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The First Bookmobile

Page history last edited by PBworks 17 years ago

The First Bookmobile


In 1905 a dream came true for Mary Titcomb, librarian of Washington County Free Library in Hagerstown, Maryland. Her dream was a mobile library service unit – the book wagon.

Mary was an energetic and enthusiastic lover of books who seemed to fit the librarian stereotype in many ways. She had a deep concern for her community and wanted to reach the residents of remote rural areas. Book stations were scattered throughout the county but were not accessible to people who were limited by time or transportation restrictions.

With a Carnegie grant of $2,500 in 1905, Titcomb commissioned a wagon maker to build a wagon based on a design she provided. To drive the wagon she recruited the library janitor, Joshua Thomas. Thomas was a native of the county and had a thorough understanding of the area roads. The first trips taken by the book wagon were met with indifference or apprehension. The black wagon was frequently mistaken for a hearse before it became a familiar sight to the residents. During the first six months of service the wagon made 31 trips, covered about 30 miles each day, and distributed 1,008 books. It provided mobile library service for the next several years. Unfortunately in 1910 the wagon was destroyed when it collided with a train. Thomas narrowly escaped death. By the time financing was obtained for a replacement, horse drawn wagons were quickly being replaced by motorized vehicles.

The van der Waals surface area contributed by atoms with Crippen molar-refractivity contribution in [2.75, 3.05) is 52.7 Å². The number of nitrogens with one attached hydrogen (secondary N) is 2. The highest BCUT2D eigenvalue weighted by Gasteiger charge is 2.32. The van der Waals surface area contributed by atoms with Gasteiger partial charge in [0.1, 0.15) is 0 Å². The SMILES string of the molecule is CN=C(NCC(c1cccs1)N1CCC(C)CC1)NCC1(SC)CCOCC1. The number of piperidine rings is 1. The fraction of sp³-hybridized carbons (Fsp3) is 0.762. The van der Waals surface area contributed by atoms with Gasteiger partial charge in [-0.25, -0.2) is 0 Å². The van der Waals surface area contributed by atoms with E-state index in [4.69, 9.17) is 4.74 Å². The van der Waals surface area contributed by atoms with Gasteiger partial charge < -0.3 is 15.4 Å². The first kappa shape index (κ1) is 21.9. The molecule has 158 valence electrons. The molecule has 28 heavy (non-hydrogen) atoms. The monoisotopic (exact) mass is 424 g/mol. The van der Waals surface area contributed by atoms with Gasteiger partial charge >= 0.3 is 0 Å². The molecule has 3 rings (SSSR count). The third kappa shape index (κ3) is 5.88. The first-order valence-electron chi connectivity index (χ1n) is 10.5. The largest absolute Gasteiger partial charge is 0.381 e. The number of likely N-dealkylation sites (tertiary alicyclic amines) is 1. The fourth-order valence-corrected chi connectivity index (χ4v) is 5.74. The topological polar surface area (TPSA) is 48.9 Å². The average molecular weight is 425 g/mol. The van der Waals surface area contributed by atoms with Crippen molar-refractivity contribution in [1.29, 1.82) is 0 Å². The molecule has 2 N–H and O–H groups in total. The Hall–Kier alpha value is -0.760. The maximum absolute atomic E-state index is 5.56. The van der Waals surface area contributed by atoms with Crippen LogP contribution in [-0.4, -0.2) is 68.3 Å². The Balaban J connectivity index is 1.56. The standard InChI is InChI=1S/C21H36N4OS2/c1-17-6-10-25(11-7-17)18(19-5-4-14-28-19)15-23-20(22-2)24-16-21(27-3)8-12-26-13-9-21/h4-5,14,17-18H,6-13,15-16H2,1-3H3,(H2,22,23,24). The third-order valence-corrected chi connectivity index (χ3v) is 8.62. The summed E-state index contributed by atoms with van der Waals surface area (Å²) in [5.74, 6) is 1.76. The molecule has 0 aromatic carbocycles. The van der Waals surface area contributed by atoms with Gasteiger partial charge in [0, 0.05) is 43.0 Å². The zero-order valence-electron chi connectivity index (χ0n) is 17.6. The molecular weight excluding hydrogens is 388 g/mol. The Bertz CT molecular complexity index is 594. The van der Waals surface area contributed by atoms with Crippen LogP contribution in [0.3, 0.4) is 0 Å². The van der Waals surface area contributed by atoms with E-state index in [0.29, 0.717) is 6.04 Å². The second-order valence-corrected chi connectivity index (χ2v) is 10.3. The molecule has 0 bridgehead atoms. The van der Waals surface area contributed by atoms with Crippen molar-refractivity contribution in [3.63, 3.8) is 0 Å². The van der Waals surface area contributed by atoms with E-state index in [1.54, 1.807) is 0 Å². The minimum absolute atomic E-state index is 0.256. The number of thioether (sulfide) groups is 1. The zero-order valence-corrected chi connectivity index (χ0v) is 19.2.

Mary Titcomb and the Washington library inspired many other communities to put book wagons/mobiles into service and within a few decades hundreds were on U.S. roads.


The above based on:

Smiler Levison, Nancy. “Takin it to the Streets: The History of the Book Wagon.” Library Journal, May 1, 1991

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